She ignores him, continues dressing. When she passes the bed on her way to the door, he lunges forward and grabs her by the arm.

‘Come on. Just a little longer. I’ll be quick, I promise.’

‘No change there, then.’

He pulls her closer to the bed. ‘Well, if that’s what you think, I’ll just have to prove how wrong you are.’

She yanks herself free. ‘No, Alex. No. Okay?’

She picks up her bag from a chair by the door, then gives him one last look. In response, Alex pulls back the sheets and shows her what he’s got.

You don’t have a clue, Alex, she thinks. Not a clue.

Shaking her head, she opens the door and leaves.

The apartment is way up on West 107th Street, near Amsterdam Avenue. She knows that what Alex likes about it is its proximity to Columbia University, where he works as a lab technician, and the karate school where he gets paid as an instructor. The only thing she likes about it is that she can usually get a parking spot on this block. She’s not so sure she would bother to drive all the way here if she had to leave the car a couple of blocks away and come traipsing along these streets at the unearthly hours she often arrives.

Actually, she’s not so sure how much longer she will continue this anyway. Alex is fun, he’s got a great body, the sex is terrific. But there’s a staleness to it now. The novelty has gone. What’s worse, the guilt hasn’t gone. She thought it might after a while. She thought she would become so accustomed to doing this that she would eventually become deaf to the admonishments of that little angel on her shoulder. But it hasn’t worked out that way. If anything, the angel has taken to using a loudhailer. Tonight’s little episode has just made things worse. Gary’s a mess. He needs her help. Maybe she should try harder.

She steps out onto the dark street, glancing both ways before closing the door behind her. Directly opposite is a Jehovah’s Witness building — another reminder of her sinful ways. She sometimes expects that she will step out of Alex’s apartment building one night and the young men in dark suits will all be grouped there, pushing the Watchtower into her hands as they castigate her for her adulterous behavior.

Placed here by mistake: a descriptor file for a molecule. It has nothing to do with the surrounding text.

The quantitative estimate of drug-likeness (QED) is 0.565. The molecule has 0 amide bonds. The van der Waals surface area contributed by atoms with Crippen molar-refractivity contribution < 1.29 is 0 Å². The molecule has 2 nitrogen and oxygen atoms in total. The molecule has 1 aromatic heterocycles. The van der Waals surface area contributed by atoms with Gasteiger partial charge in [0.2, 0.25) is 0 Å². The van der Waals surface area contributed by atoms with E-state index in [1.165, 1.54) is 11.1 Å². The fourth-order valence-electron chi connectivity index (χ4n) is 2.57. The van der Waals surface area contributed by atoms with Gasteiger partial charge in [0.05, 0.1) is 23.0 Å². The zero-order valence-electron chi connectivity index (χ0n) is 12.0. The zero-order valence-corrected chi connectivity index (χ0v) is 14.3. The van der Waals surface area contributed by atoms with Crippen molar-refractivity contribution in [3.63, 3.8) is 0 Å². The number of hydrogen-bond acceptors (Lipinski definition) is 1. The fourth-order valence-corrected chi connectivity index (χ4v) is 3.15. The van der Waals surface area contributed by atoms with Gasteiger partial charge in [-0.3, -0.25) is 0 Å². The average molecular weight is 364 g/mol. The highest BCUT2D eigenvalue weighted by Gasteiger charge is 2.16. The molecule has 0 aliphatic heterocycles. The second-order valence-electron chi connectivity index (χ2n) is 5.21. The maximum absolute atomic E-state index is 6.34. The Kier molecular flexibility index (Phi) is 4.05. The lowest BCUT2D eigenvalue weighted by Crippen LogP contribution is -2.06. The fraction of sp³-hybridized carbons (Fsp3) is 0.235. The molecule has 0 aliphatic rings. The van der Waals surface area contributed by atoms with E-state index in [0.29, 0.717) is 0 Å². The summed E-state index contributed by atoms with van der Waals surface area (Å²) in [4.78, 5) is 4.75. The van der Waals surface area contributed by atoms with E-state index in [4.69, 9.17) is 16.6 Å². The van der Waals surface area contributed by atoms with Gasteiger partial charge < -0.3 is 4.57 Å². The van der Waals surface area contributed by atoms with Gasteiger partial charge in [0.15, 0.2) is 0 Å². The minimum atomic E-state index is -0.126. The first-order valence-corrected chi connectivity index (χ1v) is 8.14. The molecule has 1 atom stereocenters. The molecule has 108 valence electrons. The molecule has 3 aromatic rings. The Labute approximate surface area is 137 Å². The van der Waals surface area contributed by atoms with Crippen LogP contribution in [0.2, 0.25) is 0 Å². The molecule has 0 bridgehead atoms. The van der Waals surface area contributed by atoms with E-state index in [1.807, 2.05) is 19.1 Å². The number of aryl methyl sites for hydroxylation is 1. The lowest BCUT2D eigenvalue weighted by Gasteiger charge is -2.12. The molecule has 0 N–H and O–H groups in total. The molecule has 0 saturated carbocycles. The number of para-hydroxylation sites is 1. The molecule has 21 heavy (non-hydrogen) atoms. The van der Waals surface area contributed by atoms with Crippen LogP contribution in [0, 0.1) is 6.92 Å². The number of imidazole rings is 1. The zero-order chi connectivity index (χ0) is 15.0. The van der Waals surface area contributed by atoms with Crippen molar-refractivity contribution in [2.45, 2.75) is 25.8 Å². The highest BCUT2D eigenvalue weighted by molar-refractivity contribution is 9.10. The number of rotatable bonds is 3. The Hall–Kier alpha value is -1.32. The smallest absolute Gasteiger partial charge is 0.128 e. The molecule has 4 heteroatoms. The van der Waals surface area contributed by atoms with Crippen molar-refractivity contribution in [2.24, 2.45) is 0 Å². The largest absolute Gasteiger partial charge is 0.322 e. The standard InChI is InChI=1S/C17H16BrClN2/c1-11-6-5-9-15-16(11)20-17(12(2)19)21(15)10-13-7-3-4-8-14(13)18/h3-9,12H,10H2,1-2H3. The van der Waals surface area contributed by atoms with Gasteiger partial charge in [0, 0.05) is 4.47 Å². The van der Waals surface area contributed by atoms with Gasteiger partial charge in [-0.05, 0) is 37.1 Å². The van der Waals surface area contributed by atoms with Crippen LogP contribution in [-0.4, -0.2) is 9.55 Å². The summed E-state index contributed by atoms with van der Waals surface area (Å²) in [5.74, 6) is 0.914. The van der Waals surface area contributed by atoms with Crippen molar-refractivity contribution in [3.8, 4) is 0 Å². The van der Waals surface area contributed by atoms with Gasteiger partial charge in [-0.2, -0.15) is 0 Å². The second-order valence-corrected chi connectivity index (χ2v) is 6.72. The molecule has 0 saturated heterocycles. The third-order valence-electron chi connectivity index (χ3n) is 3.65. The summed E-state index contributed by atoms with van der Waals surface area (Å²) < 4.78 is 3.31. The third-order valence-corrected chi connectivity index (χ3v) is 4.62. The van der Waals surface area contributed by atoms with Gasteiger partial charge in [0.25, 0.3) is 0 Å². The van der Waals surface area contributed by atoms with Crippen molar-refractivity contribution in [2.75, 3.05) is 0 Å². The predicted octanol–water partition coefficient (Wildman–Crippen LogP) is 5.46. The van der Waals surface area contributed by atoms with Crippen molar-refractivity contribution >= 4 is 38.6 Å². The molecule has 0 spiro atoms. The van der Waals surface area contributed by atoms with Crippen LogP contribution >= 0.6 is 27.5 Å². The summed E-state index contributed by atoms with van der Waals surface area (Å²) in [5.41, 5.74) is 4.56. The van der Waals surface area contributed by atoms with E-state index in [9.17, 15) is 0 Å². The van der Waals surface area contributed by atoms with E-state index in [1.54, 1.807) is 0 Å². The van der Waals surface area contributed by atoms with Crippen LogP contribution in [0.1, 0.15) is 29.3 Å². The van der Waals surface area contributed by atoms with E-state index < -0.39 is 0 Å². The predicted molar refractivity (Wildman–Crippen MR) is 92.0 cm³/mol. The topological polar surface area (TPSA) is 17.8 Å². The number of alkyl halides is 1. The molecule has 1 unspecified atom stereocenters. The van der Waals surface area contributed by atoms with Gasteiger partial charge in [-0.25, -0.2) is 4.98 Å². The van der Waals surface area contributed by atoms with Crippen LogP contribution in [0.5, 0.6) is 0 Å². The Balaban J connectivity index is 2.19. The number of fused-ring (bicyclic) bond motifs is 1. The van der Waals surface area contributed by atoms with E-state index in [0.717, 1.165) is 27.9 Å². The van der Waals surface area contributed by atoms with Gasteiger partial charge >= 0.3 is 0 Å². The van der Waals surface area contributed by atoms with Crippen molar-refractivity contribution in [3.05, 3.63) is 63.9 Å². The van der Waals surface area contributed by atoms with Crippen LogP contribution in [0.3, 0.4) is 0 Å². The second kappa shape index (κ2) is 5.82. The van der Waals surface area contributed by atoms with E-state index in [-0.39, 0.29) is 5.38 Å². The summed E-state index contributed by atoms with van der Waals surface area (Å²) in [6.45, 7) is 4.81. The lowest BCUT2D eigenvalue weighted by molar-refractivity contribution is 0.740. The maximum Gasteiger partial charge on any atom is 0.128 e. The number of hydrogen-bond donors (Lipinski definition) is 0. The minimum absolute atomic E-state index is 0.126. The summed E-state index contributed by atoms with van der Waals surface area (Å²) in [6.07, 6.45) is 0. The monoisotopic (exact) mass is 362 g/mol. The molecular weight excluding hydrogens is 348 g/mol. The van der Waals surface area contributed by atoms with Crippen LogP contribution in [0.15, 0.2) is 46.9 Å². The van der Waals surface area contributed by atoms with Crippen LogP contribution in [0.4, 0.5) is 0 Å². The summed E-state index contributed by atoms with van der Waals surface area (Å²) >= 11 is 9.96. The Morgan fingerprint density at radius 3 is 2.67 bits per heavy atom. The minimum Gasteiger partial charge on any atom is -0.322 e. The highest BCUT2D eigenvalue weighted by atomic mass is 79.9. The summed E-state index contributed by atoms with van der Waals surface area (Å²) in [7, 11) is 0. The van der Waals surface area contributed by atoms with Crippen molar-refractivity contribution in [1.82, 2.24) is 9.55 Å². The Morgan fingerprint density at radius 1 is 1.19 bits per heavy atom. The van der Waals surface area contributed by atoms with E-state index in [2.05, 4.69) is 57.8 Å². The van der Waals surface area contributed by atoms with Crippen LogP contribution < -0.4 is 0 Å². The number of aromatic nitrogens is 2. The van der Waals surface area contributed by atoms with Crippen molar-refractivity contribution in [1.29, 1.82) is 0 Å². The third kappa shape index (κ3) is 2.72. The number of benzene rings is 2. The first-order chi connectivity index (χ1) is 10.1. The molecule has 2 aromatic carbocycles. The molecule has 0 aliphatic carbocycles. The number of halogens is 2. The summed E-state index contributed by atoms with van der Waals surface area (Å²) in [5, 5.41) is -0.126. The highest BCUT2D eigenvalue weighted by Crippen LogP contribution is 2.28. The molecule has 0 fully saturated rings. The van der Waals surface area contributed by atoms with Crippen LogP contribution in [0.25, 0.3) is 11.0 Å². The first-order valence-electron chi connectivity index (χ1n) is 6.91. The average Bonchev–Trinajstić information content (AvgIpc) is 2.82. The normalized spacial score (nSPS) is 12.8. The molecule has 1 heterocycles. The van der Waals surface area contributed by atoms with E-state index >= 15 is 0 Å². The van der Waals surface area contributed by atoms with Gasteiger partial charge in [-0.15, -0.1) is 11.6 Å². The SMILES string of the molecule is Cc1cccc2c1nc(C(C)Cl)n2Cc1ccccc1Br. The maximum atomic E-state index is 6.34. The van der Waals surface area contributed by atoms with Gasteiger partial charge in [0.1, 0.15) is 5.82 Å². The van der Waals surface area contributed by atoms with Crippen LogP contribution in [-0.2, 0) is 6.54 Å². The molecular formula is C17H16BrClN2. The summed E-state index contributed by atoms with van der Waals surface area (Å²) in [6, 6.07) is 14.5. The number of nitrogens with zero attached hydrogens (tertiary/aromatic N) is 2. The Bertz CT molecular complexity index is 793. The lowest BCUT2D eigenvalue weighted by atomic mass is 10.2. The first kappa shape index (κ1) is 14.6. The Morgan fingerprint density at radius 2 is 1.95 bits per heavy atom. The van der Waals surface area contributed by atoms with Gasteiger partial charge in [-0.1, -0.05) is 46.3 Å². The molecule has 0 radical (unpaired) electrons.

She hurries along the sidewalk to where her Toyota is parked next to a school soccer field. Hearing a noise coming from beyond the graffiti-adorned wall across the street, she hurriedly unlocks the car door, throws her bag onto the passenger seat, and climbs in.

Only then does she see the note tucked under her windshield wiper.

She opens the door again and reaches round to retrieve the note. She unfolds it and reads the hastily scribbled words.

Sorry about the damage to the rear of your car. I accidentally clipped it when I drove off. Sorry!

What the. .?

She reads it again, to make sure she fully comprehends it. He smashed into my car? And he didn’t even have the decency to leave a name or contact number? What a bastard! And what’s the fucking point of leaving a fucking note just to say how fucking sorry you are?

She clambers out again, thinking what a shitty night this is turning out to be. Thinking that maybe she’s getting what she deserves, that her shoulder-borne angel has really gone hardcore now.

She steps around to the rear of her car, her fear replaced by indignation. Wondering how much this is going to cost her.

The car looks fine.

I mean, it’s really dark here, but even so. .

She squats. Stands up again. Runs her hand over the bodywork. What the hell is the writer of this note talking about?

She unfolds the sheet of paper again, starts to read it through.

A few yards behind her, a car engine roars into life. She jumps, startled, and glances around. She catches a glimpse of a dark hulking shape — some kind of SUV — before its headlights flare on, blinding her.